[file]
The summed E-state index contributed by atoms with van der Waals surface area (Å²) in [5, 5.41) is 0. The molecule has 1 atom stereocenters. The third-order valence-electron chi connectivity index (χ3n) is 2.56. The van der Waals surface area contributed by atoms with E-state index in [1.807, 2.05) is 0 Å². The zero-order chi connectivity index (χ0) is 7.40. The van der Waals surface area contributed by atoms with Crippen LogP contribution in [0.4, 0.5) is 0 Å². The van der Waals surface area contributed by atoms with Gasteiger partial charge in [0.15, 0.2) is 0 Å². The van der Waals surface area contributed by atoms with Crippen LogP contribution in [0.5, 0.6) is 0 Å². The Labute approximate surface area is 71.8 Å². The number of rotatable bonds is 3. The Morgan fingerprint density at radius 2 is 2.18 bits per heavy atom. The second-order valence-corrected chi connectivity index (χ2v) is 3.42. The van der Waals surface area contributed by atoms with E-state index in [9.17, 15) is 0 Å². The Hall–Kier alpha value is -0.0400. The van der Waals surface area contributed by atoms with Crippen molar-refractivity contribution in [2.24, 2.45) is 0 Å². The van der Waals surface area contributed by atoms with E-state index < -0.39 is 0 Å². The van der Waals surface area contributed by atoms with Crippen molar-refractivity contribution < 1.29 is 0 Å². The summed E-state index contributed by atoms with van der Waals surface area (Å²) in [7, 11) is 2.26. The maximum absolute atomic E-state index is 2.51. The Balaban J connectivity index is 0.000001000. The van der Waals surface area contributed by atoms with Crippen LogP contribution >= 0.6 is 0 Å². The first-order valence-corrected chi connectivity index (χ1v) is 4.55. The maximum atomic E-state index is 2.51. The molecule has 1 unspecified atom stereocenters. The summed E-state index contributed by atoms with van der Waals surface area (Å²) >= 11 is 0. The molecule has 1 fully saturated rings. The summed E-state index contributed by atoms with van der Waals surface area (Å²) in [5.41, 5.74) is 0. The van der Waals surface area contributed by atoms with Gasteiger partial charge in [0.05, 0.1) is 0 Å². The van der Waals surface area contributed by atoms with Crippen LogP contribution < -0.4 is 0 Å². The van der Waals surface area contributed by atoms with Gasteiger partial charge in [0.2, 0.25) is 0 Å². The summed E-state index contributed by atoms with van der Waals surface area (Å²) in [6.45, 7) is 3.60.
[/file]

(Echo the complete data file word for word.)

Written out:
The summed E-state index contributed by atoms with van der Waals surface area (Å²) in [5, 5.41) is 0. The molecule has 1 atom stereocenters. The third-order valence-electron chi connectivity index (χ3n) is 2.56. The van der Waals surface area contributed by atoms with E-state index in [1.807, 2.05) is 0 Å². The zero-order chi connectivity index (χ0) is 7.40. The van der Waals surface area contributed by atoms with Crippen LogP contribution in [0.4, 0.5) is 0 Å². The van der Waals surface area contributed by atoms with Gasteiger partial charge in [0.15, 0.2) is 0 Å². The van der Waals surface area contributed by atoms with Crippen LogP contribution in [0.5, 0.6) is 0 Å². The Labute approximate surface area is 71.8 Å². The number of rotatable bonds is 3. The Morgan fingerprint density at radius 2 is 2.18 bits per heavy atom. The second-order valence-corrected chi connectivity index (χ2v) is 3.42. The van der Waals surface area contributed by atoms with E-state index in [9.17, 15) is 0 Å². The Hall–Kier alpha value is -0.0400. The van der Waals surface area contributed by atoms with Crippen molar-refractivity contribution in [2.24, 2.45) is 0 Å². The van der Waals surface area contributed by atoms with E-state index < -0.39 is 0 Å². The van der Waals surface area contributed by atoms with Crippen molar-refractivity contribution < 1.29 is 0 Å². The summed E-state index contributed by atoms with van der Waals surface area (Å²) in [7, 11) is 2.26. The maximum absolute atomic E-state index is 2.51. The Balaban J connectivity index is 0.000001000. The van der Waals surface area contributed by atoms with Crippen LogP contribution >= 0.6 is 0 Å². The first-order valence-corrected chi connectivity index (χ1v) is 4.55. The maximum atomic E-state index is 2.51. The molecule has 1 unspecified atom stereocenters. The summed E-state index contributed by atoms with van der Waals surface area (Å²) >= 11 is 0. The molecule has 1 fully saturated rings. The summed E-state index contributed by atoms with van der Waals surface area (Å²) in [5.41, 5.74) is 0. The van der Waals surface area contributed by atoms with Gasteiger partial charge in [0.05, 0.1) is 0 Å². The van der Waals surface area contributed by atoms with Crippen LogP contribution < -0.4 is 0 Å². The van der Waals surface area contributed by atoms with Gasteiger partial charge in [0.2, 0.25) is 0 Å². The summed E-state index contributed by atoms with van der Waals surface area (Å²) in [6.45, 7) is 3.60.